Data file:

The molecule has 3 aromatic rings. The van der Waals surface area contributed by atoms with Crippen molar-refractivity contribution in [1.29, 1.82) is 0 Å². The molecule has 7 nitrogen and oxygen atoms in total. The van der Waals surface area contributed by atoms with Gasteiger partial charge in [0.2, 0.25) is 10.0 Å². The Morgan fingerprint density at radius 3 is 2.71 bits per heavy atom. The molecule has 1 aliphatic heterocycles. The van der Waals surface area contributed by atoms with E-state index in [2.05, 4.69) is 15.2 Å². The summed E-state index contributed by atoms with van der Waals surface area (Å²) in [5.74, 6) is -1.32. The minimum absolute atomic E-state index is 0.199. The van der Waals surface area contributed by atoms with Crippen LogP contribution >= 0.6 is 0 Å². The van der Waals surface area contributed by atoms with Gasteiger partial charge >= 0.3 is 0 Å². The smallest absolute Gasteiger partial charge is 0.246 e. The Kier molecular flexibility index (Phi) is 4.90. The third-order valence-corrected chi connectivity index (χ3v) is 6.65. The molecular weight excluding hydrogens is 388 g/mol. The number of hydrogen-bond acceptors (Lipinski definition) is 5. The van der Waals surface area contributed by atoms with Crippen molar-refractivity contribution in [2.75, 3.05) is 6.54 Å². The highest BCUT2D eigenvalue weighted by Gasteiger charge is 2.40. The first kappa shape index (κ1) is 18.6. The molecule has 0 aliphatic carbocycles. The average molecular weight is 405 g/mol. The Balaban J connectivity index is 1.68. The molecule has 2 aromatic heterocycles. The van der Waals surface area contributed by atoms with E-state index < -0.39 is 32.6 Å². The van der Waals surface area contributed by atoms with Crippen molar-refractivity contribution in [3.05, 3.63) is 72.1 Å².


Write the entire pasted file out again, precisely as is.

The molecule has 3 aromatic rings. The van der Waals surface area contributed by atoms with Crippen molar-refractivity contribution in [1.29, 1.82) is 0 Å². The molecule has 7 nitrogen and oxygen atoms in total. The van der Waals surface area contributed by atoms with Gasteiger partial charge in [0.2, 0.25) is 10.0 Å². The Morgan fingerprint density at radius 3 is 2.71 bits per heavy atom. The molecule has 1 aliphatic heterocycles. The van der Waals surface area contributed by atoms with E-state index in [2.05, 4.69) is 15.2 Å². The summed E-state index contributed by atoms with van der Waals surface area (Å²) in [5.74, 6) is -1.32. The minimum absolute atomic E-state index is 0.199. The van der Waals surface area contributed by atoms with Crippen LogP contribution >= 0.6 is 0 Å². The van der Waals surface area contributed by atoms with Gasteiger partial charge >= 0.3 is 0 Å². The smallest absolute Gasteiger partial charge is 0.246 e. The Kier molecular flexibility index (Phi) is 4.90. The third-order valence-corrected chi connectivity index (χ3v) is 6.65. The molecular weight excluding hydrogens is 388 g/mol. The number of hydrogen-bond acceptors (Lipinski definition) is 5. The van der Waals surface area contributed by atoms with Crippen molar-refractivity contribution in [2.75, 3.05) is 6.54 Å². The highest BCUT2D eigenvalue weighted by Gasteiger charge is 2.40. The first kappa shape index (κ1) is 18.6. The molecule has 0 aliphatic carbocycles. The average molecular weight is 405 g/mol. The Balaban J connectivity index is 1.68. The molecule has 2 aromatic heterocycles. The van der Waals surface area contributed by atoms with E-state index < -0.39 is 32.6 Å². The van der Waals surface area contributed by atoms with Crippen molar-refractivity contribution in [3.05, 3.63) is 72.1 Å².